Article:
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Bio

            Photographer Stacey Evans grew up in Waynesboro, Virginia, a small town with diverse landscapes – rural, urban, industrial and suburban – that co-exist and conflict. As she translated her interest in photography into a vibrant and successful career by first studying in the Art Foundation Program at Virginia Commonwealth University and then receiving a Bachelor of Fine Arts in Photography in 1995 from the Savannah College of Art and Design, she acquired the technical skills to translate those formative visual experiences into a unique style. Evans has exhibited widely over the past twenty years and is a recipient of a 2010 Puffin Foundation grant for her I Ride Trains project. Her work is in several permanent collections, and notable commercial clients include diverse small businesses, magazines, individuals and the University of Virginia. She also teaches for the Fralin Museum of Art and is an adjunct faculty member at Piedmont Virginia Community College. Evans lives and gardens and shoos away raccoons with her partner and fellow artist John Grant in Charlottesville and in her spare time enjoys collaborating on projects at the Virginia Arts of the Book Center.




Artist statement

            I began riding trains in my late twenties simply as a mode of transportation. Being a visual artist, I was captivated by the rolling imagery, so I took a photo.  Enchanted by my capture of a tobacco shed framed by the soft green blur of passing foliage, I shot again.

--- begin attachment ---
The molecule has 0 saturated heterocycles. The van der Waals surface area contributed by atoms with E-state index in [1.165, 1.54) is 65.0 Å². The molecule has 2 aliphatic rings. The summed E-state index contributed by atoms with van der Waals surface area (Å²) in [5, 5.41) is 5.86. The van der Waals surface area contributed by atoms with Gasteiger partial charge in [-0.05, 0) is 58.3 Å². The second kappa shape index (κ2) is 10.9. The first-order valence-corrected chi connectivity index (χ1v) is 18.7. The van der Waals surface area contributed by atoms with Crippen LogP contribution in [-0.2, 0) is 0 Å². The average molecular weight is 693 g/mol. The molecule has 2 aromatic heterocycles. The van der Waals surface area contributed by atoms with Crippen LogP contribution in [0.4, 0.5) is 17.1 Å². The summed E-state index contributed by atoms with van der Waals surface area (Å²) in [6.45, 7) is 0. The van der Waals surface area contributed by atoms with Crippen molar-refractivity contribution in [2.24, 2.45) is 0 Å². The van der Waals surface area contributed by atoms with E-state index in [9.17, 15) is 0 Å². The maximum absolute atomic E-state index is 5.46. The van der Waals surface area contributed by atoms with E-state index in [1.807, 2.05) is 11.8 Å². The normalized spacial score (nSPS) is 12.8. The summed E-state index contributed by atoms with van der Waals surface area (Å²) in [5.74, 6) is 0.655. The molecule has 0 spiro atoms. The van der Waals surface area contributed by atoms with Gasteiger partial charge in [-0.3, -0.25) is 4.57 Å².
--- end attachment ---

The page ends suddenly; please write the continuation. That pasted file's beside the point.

I always knew I wanted to photograph America but was unsure of what I wanted to say and how I wanted to say it, until I took that first photograph through the train window.  Photographing stillness while in motion forces me to give up some control – and that thrills me as an artist.  It defied much of what I had been taught about landscape photography.
 
           So for the last several years, the train has been my portal to the great American landscape. I scan that landscape with my digital single lens reflex camera close to my face and look for approaching patterns that carry a story about how we exist with the land. I take aim, focus and shoot in the instant before the moment passes. In my most recent journey, I travelled the width of the country by train to photograph the multiple literal and metaphorical transitions that occur as you travel to the west, to the new.